Murine colitis reveals a disease-associated bacteriophage community.
Published Web Locationhttps://doi.org/10.1038/s41564-018-0210-y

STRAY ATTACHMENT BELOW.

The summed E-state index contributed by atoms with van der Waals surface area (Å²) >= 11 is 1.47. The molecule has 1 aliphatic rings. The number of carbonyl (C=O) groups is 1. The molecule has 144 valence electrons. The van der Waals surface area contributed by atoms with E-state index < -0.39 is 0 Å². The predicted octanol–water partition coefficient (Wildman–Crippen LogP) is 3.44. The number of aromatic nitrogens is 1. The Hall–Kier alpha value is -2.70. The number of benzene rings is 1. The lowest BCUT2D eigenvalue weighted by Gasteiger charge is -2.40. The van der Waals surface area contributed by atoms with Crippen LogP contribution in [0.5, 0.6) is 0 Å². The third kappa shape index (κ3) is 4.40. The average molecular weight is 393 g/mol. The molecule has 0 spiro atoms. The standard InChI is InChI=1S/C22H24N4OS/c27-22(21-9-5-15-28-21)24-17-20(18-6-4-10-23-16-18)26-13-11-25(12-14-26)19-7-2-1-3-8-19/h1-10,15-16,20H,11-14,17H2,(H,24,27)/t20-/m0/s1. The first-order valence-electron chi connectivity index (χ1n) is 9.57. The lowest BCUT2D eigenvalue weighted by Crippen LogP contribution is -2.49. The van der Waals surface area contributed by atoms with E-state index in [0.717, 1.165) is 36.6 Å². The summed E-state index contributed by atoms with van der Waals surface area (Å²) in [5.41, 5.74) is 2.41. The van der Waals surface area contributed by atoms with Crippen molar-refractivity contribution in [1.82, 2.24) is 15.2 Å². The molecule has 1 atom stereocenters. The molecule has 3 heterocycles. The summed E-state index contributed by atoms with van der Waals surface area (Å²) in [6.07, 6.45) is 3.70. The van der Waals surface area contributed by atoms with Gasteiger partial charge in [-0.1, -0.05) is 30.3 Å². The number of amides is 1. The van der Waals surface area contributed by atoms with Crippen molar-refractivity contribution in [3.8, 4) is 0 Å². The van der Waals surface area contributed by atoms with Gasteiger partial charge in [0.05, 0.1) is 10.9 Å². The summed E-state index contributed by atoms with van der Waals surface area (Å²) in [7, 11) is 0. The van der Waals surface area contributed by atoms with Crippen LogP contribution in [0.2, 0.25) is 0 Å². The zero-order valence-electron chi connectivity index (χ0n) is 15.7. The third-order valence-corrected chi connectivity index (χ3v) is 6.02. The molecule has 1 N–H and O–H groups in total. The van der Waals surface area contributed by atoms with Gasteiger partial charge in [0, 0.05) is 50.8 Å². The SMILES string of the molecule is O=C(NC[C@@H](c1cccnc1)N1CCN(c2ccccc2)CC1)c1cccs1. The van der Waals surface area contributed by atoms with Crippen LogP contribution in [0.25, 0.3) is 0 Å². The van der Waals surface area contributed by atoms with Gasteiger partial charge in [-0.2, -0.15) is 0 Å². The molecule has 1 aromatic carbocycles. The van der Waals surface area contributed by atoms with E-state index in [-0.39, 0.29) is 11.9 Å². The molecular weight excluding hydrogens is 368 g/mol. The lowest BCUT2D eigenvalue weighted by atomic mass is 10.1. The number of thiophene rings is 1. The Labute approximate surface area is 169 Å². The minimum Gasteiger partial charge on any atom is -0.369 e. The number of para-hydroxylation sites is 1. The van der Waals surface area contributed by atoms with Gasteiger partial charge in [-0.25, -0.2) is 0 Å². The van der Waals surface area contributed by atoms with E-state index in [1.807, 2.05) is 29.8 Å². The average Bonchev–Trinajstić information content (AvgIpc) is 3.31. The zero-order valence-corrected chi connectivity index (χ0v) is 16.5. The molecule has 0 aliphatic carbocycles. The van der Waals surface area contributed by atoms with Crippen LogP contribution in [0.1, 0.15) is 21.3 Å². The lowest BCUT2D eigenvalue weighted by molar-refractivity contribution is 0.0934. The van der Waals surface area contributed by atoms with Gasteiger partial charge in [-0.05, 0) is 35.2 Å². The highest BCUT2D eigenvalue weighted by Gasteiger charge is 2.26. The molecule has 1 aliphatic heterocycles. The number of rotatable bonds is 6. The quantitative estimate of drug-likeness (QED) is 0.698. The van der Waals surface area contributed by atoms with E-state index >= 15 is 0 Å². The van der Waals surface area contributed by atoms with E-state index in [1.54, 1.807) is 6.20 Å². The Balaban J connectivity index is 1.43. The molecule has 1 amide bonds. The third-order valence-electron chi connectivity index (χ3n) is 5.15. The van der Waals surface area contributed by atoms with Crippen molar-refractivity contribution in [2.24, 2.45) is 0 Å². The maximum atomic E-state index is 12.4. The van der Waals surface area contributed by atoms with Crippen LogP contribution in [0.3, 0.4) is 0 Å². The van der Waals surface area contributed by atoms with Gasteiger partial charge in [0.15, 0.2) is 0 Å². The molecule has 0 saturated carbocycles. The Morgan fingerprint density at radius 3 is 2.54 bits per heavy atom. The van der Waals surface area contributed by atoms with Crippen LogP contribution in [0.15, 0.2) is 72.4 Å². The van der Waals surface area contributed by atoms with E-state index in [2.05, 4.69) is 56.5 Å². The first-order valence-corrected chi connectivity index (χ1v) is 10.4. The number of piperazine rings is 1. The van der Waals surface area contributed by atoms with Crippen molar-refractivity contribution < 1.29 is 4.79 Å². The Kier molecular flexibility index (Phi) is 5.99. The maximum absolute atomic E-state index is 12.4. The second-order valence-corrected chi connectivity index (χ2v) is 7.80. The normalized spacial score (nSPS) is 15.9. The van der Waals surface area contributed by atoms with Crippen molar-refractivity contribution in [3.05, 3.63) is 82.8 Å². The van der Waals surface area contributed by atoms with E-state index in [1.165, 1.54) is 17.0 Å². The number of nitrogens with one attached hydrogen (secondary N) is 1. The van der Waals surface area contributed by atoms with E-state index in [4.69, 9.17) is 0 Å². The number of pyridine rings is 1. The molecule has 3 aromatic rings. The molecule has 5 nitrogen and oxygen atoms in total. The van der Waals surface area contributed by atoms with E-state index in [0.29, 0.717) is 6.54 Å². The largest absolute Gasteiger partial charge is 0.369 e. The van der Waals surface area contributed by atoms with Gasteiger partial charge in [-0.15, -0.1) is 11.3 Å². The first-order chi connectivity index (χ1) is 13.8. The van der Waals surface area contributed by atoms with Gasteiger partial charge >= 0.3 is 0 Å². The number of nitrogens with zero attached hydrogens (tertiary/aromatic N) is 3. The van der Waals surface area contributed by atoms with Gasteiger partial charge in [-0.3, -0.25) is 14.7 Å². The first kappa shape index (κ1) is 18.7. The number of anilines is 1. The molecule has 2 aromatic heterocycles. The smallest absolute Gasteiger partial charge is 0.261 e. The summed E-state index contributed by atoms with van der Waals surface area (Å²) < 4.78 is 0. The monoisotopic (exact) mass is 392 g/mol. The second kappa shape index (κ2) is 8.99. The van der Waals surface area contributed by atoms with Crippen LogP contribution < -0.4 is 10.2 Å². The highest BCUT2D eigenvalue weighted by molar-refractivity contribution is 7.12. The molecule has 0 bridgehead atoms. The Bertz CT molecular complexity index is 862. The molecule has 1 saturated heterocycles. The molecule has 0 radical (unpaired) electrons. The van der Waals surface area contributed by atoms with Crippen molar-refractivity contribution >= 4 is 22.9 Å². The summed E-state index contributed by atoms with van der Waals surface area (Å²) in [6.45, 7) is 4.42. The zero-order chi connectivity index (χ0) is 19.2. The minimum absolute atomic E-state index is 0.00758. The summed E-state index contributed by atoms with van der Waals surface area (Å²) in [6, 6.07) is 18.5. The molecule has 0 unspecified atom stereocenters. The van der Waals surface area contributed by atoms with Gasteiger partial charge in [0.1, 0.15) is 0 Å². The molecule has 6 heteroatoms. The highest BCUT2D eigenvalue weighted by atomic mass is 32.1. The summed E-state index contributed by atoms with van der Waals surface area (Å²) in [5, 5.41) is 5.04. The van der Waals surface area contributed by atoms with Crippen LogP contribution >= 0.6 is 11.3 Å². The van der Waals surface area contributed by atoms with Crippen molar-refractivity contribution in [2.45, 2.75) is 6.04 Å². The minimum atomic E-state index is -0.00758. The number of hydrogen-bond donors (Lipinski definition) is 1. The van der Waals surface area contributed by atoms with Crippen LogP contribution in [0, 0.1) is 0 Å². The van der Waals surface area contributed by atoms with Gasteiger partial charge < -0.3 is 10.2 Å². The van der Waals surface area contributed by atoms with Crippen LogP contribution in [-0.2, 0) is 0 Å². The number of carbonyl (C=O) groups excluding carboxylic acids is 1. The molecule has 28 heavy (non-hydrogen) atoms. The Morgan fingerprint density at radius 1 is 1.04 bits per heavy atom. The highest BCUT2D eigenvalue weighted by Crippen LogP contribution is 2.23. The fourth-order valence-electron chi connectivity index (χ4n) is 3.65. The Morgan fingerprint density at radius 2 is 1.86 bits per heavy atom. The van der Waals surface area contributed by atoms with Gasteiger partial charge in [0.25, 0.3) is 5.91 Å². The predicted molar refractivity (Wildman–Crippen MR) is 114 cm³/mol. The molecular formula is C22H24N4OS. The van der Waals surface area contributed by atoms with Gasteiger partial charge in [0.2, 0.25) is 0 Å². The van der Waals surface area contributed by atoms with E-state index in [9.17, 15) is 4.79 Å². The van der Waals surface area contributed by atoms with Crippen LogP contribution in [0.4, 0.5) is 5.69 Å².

The dysregulation of intestinal microbial communities is associated with inflammatory bowel diseases (IBD). Studies aimed at understanding the contribution of the microbiota to inflammatory diseases have primarily focused on bacteria, yet the intestine harbours a viral component dominated by prokaryotic viruses known as bacteriophages (phages). Phage numbers are elevated at the intestinal mucosal surface and phages increase in abundance during IBD, suggesting that phages play an unidentified role in IBD. We used a sequence-independent approach for the selection of viral contigs and then applied quantitative metagenomics to study intestinal phages in a mouse model of colitis. We discovered that during colitis the intestinal phage population is altered and transitions from an ordered state to a stochastic dysbiosis. We identified phages specific to pathobiotic hosts associated with intestinal disease, whose abundances are altered during colitis. Additionally, phage populations in healthy and diseased mice overlapped with phages from healthy humans and humans with IBD. Our findings indicate that intestinal phage communities are altered during inflammatory disease, establishing a platform for investigating phage involvement in IBD.